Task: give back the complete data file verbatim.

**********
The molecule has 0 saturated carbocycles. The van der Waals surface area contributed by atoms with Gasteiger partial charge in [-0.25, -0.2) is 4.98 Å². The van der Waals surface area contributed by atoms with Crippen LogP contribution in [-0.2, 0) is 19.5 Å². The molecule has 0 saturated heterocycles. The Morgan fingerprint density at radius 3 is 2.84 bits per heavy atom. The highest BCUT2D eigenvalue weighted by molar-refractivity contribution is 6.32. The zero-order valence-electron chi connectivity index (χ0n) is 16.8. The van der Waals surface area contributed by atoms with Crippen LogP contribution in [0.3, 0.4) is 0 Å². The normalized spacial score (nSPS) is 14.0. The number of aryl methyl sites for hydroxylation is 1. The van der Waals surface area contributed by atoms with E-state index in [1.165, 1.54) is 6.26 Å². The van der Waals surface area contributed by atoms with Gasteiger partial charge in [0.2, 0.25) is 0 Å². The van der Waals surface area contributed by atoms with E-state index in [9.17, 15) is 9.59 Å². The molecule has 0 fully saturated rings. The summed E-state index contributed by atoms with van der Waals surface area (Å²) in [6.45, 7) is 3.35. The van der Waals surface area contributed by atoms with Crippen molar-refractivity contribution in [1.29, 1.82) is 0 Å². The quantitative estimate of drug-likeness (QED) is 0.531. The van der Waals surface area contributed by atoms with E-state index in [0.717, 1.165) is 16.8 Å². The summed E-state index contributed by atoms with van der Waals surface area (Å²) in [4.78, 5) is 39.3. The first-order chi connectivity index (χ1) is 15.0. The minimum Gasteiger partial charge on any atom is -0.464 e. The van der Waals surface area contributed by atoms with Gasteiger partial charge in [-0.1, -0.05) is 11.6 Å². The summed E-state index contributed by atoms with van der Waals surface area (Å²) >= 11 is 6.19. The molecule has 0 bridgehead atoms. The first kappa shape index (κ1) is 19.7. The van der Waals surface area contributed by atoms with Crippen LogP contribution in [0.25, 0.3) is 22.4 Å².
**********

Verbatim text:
The molecule has 0 saturated carbocycles. The van der Waals surface area contributed by atoms with Gasteiger partial charge in [-0.25, -0.2) is 4.98 Å². The van der Waals surface area contributed by atoms with Crippen LogP contribution in [-0.2, 0) is 19.5 Å². The molecule has 0 saturated heterocycles. The Morgan fingerprint density at radius 3 is 2.84 bits per heavy atom. The highest BCUT2D eigenvalue weighted by molar-refractivity contribution is 6.32. The zero-order valence-electron chi connectivity index (χ0n) is 16.8. The van der Waals surface area contributed by atoms with Crippen LogP contribution in [0.3, 0.4) is 0 Å². The normalized spacial score (nSPS) is 14.0. The number of aryl methyl sites for hydroxylation is 1. The van der Waals surface area contributed by atoms with E-state index in [1.165, 1.54) is 6.26 Å². The van der Waals surface area contributed by atoms with Gasteiger partial charge in [0.2, 0.25) is 0 Å². The van der Waals surface area contributed by atoms with E-state index in [9.17, 15) is 9.59 Å². The molecule has 0 fully saturated rings. The summed E-state index contributed by atoms with van der Waals surface area (Å²) in [6.45, 7) is 3.35. The van der Waals surface area contributed by atoms with Crippen molar-refractivity contribution in [1.29, 1.82) is 0 Å². The quantitative estimate of drug-likeness (QED) is 0.531. The van der Waals surface area contributed by atoms with E-state index in [0.717, 1.165) is 16.8 Å². The summed E-state index contributed by atoms with van der Waals surface area (Å²) in [4.78, 5) is 39.3. The first-order chi connectivity index (χ1) is 15.0. The minimum Gasteiger partial charge on any atom is -0.464 e. The van der Waals surface area contributed by atoms with Gasteiger partial charge in [-0.1, -0.05) is 11.6 Å². The summed E-state index contributed by atoms with van der Waals surface area (Å²) >= 11 is 6.19. The molecule has 0 bridgehead atoms. The first kappa shape index (κ1) is 19.7. The van der Waals surface area contributed by atoms with Crippen LogP contribution in [0.25, 0.3) is 22.4 Å².